This is the story of an issue I discovered while using Flutter, a cross-platform framework for building apps that can run on iOS, Android, macOS, Windows, and the web. (As an aside: it’s pretty good! I have been using it to implement cross-platform iOS and Android apps for a few years now. I don’t have any major complaints.)
The most prominent way to add strings of text to a Flutter app is by using the Text widget. This is the way you want to go, about 95 percent of the time. But there are occasionally situations in which a Text widget will not get the job done. For example, say you are building a graphical image by drawing pixels on top of a Canvas object, and you also want to add some text in there. In that case, TextPainter is the right tool for the job. It operates in much the same way as Text does, but it is intended for drawing on a Canvas, rather than being added to a widget tree, which is what Text objects are for.
Flutter has adopted the React widget model, as opposed to the “old-fashioned” declarative paradigm, used by many other GUI frameworks. I put “old-fashioned” in scare quotes there, because this is a decision that I very much disagree with. One of my few complaints about Flutter is the React widget model. This causes me no end of grief. But there is no major piece of tech infrastructure of this scale that is going to incorporate nothing but decisions I agree with. So I have made my peace with the React widget model. (Grudgingly. A lot of the Flutter code I write is to put a nice, declarative layer on top, implemented with Flutter's React-style widgets under the hood. But I digress.)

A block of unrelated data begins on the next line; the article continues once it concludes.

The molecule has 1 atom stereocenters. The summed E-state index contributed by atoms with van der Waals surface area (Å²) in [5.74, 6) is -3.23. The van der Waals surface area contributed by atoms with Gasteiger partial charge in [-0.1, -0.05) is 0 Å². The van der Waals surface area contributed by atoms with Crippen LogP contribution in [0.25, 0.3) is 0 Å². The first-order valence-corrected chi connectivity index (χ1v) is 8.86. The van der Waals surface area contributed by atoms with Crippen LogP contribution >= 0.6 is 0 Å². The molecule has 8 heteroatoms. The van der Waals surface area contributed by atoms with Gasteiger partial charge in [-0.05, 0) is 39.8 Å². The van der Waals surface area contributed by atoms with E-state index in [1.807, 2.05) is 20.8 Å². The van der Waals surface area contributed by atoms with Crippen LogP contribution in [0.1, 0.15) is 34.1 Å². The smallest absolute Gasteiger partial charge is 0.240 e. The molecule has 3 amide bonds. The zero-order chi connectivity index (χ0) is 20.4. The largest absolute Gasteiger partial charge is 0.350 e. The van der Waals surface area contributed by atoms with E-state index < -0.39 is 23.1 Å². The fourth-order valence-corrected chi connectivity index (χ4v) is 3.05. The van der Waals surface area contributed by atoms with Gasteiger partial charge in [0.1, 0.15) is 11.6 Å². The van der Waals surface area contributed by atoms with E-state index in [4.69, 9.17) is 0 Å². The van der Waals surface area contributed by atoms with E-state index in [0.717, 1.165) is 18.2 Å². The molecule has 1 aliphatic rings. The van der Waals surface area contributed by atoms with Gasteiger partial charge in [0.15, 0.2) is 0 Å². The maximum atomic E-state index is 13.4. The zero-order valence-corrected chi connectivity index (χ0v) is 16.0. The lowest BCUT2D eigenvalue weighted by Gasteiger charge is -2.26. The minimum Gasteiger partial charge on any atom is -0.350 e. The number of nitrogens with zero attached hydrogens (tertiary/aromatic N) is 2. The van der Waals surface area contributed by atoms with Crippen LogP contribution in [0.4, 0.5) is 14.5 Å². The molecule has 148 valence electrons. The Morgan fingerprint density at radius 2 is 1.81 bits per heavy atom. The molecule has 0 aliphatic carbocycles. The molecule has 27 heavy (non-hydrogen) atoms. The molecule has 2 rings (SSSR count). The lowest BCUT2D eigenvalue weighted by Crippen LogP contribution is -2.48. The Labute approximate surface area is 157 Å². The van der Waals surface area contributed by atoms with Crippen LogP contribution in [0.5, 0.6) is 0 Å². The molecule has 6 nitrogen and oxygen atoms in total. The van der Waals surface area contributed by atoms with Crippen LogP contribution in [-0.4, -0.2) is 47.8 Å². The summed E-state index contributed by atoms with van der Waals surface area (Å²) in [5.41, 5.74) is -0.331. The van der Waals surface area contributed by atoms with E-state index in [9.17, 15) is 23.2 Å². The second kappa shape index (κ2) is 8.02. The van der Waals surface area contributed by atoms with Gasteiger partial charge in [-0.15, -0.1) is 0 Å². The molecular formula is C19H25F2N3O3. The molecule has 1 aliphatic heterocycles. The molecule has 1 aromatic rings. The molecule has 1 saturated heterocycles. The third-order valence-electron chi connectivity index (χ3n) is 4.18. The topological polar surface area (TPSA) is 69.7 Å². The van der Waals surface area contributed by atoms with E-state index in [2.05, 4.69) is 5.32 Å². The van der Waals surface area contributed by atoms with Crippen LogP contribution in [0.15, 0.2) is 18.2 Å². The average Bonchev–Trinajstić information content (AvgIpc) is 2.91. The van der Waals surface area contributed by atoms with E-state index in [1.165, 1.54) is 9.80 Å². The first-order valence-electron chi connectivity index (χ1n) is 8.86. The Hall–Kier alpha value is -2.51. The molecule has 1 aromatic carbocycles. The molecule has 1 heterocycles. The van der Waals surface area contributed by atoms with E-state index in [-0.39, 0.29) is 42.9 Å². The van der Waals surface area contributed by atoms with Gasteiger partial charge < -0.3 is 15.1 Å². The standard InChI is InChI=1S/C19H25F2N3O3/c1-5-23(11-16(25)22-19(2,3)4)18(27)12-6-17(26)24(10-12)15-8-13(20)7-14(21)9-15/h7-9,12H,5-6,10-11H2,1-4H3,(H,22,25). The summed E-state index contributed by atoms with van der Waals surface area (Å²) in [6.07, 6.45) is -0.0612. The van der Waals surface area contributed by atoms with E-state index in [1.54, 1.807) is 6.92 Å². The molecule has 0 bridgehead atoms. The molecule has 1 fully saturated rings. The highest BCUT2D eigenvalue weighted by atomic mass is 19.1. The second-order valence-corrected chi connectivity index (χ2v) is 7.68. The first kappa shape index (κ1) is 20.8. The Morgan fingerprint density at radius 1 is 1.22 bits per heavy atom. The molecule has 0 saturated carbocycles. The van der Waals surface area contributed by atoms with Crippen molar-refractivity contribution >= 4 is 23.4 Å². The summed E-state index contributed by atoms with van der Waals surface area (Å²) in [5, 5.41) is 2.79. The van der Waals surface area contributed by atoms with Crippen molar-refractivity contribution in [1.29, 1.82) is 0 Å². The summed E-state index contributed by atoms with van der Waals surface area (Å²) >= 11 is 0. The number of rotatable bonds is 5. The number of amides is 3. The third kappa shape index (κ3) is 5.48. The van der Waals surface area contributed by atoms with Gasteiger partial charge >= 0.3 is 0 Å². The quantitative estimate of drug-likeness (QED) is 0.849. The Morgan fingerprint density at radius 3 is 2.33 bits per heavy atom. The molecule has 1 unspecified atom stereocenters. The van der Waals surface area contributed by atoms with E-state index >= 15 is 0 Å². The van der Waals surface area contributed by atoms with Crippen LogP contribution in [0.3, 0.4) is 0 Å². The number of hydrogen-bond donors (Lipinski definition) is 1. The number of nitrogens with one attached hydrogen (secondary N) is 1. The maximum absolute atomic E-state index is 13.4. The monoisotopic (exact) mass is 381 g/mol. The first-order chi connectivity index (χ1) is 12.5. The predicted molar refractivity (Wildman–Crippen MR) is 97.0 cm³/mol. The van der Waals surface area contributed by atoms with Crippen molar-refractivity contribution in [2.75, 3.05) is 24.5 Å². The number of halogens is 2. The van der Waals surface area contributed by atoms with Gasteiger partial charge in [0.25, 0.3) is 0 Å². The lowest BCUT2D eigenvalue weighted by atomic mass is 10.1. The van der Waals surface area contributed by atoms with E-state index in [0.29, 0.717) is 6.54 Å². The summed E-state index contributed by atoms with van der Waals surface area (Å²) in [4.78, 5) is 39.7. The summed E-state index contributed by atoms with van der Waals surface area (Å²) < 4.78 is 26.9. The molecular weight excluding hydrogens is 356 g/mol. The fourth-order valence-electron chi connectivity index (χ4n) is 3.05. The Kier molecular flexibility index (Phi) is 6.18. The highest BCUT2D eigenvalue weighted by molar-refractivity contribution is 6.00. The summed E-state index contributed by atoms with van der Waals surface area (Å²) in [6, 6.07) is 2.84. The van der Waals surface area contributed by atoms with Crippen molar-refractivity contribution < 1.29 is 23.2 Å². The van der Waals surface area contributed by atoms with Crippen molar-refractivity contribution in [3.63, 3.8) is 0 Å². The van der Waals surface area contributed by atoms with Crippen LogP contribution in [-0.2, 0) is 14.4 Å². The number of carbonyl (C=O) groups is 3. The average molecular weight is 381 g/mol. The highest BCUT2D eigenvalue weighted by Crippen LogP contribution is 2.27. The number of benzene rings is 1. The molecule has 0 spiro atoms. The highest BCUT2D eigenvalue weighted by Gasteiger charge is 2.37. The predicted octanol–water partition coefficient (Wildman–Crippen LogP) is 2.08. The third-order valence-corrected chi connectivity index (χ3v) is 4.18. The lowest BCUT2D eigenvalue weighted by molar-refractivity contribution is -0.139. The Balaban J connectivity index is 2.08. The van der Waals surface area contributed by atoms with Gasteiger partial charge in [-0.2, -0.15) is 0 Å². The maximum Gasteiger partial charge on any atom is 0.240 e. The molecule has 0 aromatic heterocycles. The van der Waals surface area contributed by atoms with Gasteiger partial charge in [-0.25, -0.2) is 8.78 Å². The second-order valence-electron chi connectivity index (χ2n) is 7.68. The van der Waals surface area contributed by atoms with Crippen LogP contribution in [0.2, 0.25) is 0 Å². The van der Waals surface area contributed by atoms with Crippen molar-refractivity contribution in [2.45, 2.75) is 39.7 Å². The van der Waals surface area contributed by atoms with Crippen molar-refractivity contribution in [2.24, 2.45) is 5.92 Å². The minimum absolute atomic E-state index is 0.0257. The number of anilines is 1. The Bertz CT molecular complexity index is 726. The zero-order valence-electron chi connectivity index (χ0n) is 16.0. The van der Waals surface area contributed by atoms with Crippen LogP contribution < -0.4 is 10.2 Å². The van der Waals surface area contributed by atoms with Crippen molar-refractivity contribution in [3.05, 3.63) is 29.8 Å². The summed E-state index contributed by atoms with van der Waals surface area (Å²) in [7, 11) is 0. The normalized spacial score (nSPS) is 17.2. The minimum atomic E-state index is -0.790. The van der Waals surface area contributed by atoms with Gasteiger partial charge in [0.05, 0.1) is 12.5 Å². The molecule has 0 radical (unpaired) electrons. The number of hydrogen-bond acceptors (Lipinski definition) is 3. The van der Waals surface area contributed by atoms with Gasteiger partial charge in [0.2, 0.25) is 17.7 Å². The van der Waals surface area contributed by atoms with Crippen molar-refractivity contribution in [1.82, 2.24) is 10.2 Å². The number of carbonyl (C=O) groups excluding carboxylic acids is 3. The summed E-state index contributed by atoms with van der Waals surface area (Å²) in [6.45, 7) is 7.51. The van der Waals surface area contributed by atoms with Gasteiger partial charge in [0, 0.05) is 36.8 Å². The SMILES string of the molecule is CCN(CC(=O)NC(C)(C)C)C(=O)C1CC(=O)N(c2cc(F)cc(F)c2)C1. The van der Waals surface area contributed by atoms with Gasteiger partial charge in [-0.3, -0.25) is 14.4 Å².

By accident or by design, Flutter makes it difficult to lay out widgets by using pixel-counting. By that I mean performing calculations like: I know that this widget I just created will be 100 pixels wide, and I know the width of the device I am rendering to is 480 pixels, so how many pixels should i add to each side of this thing so that it will be centered? You are instead encouraged to use container widgets to perform these kinds of operations. For example, the Center widget is a much better way to go about that, rather than trying to write your own brute-force centering code.
This is just the tip of the iceberg, of course. Flutter has dozens of widgets that enable you to perform very sophisticated widget layouts. You can divvy up the width and height of the screen in all sorts of creative ways. You can take the child widgets’ size preferences into account, or by specifying weights (this widget should get 45 percent of the screen’s width and all others should share what’s left over), and so on. I agree that this is a lot better than pixel-counting. And the people who wrote those container widgets are handling all sorts of ugly corner cases that you would not think to account for, if you were to try to replace them with your own brute-force layout code. And of course I use these container widgets myself to perform widget layouts, almost all the time. It's the easiest way to go about it.
But every now and then, I run into a situation where I feel like the only way I can do a good job of child widget layout is by resorting to pixel-counting. And if you should ever find yourself in that situation: good luck! Not only is Flutter not going to make this easy on you, it is going to actively attempt to thwart you. It's just not "the Flutter way."
Yeah, okay, fine. But I am pretty stubborn. It is a very rare technical problem that I cannot solve, if i really put my mind to it. Flutter pixel-counting is one such problem that I solved for myself.
(to be continued ...)